7 cloud services compared: How much control do you give up?

7 cloud services compared: How much control do you give up?

Summary: Just what rights do you grant (and give up) when you upload files to a cloud-based service? In this post, I look at the TOS for Amazon Web Services, Apple’s MobileMe, Box.net, Dropbox, Google, Microsoft Windows Live (including SkyDrive), and SugarSync.

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April 25, 2012: I've now updated this post with a fresh look at the terms of service for Apple, Google, Dropbox, Microsoft, and more. Get the latest here: Your data, your rights: how fair are online storage services?

Call me crazy, but I actually read license agreements, privacy policies, and terms of service. Not obsessively, but regularly.

Given the recent surge of interest in cloud services, I thought it would be useful to look at the TOS for each of the major cloud-based services. Just what rights do you grant (and give up) when you upload files to a cloud-based service? In this post, I look at the TOS for Amazon Web Services, Box.net, Dropbox, Google, Microsoft Windows Live (including SkyDrive), and SugarSync. I also included the TOS for Apple’s MobileMe service. MobileMe will be replaced this fall by iCloud, but terms for the iCloud service are not yet available.

Of course, legal documents aren’t a be-all and end-all. A company’s behavior is equally important, especially when that record is consistent and formed over a long period of time. But knowing what a service can do with your files is a crucial bit of information when you’re formulating strategies to keep personal and confidential information secure.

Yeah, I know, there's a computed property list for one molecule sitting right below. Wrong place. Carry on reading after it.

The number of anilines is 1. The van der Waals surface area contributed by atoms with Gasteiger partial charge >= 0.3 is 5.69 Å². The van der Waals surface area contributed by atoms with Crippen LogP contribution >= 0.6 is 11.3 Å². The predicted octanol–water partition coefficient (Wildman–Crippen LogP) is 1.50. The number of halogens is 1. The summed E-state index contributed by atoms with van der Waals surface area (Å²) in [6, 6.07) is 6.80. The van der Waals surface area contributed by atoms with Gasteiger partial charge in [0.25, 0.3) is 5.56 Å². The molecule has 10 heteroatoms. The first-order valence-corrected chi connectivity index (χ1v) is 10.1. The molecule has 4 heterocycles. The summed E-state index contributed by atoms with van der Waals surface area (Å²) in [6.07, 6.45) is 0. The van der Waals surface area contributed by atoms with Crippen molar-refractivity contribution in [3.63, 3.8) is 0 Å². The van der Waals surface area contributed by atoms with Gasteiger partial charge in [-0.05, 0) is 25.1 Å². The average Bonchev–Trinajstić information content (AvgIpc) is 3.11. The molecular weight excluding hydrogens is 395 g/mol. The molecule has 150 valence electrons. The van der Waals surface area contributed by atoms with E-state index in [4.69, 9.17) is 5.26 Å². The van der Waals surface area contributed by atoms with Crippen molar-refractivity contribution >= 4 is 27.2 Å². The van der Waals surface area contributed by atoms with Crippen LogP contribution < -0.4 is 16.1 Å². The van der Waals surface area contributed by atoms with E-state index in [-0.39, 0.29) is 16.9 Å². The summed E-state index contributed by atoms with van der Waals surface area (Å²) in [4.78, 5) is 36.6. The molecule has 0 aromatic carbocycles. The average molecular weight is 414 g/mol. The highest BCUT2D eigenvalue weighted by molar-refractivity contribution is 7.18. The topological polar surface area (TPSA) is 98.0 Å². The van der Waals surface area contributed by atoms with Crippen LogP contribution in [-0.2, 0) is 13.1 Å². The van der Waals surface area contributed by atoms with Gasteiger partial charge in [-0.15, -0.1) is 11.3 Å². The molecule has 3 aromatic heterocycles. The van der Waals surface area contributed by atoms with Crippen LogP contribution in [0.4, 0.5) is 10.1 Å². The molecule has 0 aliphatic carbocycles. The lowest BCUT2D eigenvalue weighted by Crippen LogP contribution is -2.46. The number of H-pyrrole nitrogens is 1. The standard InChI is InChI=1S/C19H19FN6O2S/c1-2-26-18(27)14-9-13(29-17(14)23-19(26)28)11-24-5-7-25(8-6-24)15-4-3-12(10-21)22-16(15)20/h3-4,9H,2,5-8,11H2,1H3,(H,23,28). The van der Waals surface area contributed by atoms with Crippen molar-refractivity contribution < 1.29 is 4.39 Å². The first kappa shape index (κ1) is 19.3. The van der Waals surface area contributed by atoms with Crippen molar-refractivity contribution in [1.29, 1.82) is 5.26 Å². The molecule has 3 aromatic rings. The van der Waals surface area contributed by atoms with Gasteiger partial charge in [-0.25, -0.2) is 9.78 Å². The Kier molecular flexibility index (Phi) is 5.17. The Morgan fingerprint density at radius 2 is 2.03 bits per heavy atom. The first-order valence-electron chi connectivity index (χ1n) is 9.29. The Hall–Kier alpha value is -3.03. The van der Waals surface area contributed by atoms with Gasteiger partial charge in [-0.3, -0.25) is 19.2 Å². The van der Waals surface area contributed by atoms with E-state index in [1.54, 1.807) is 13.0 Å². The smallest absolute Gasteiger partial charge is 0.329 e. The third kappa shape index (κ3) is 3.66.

This topic takes on a special interest in the wake of this week’s dustup over the Dropbox Terms of Service. A revision published on July 1 originally contained this jaw-dropping paragraph:

By submitting your stuff to the Services, you grant us (and those we work with to provide the Services) worldwide, non-exclusive, royalty-free, sublicenseable rights to use, copy, distribute, prepare derivative works (such as translations or format conversions) of, perform, or publicly display that stuff to the extent reasonably necessary for the Service.

Before you dismiss that as mere boilerplate language, read Ben Schorr’s excellent analysis of the new TOS:

Even the botox fanatics among you should have a raised eyebrow at this point. The very words "distribute" and "publicly display" should be all you really need to hear.

Now some of you are saying "Oh, sure, the agreement says that but they won't really DO it." Fair enough. Many of you reading this are lawyers (I know my audience), would you encourage your client to sign an agreement that says the other side has the right to do something onerous with the caveat that "I know it says they're allowed to do it, but they won't really do it." This agreement gives them permission to do it. Do you take their word that they won't? Up to you.

Within days, Dropbox revised its TOS again, adding a clarifying sentence: "This license is solely to enable us to technically administer, display, and operate the Services." But the damage had already been done.

Update: See Ben Schorr's follow-up post: Dropbox Kisses and Makes Up? Money quote: "So...is it all better now? Can we go back to cuddling up with Dropbox and put our worries behind us? Well...no." But do read the whole thing.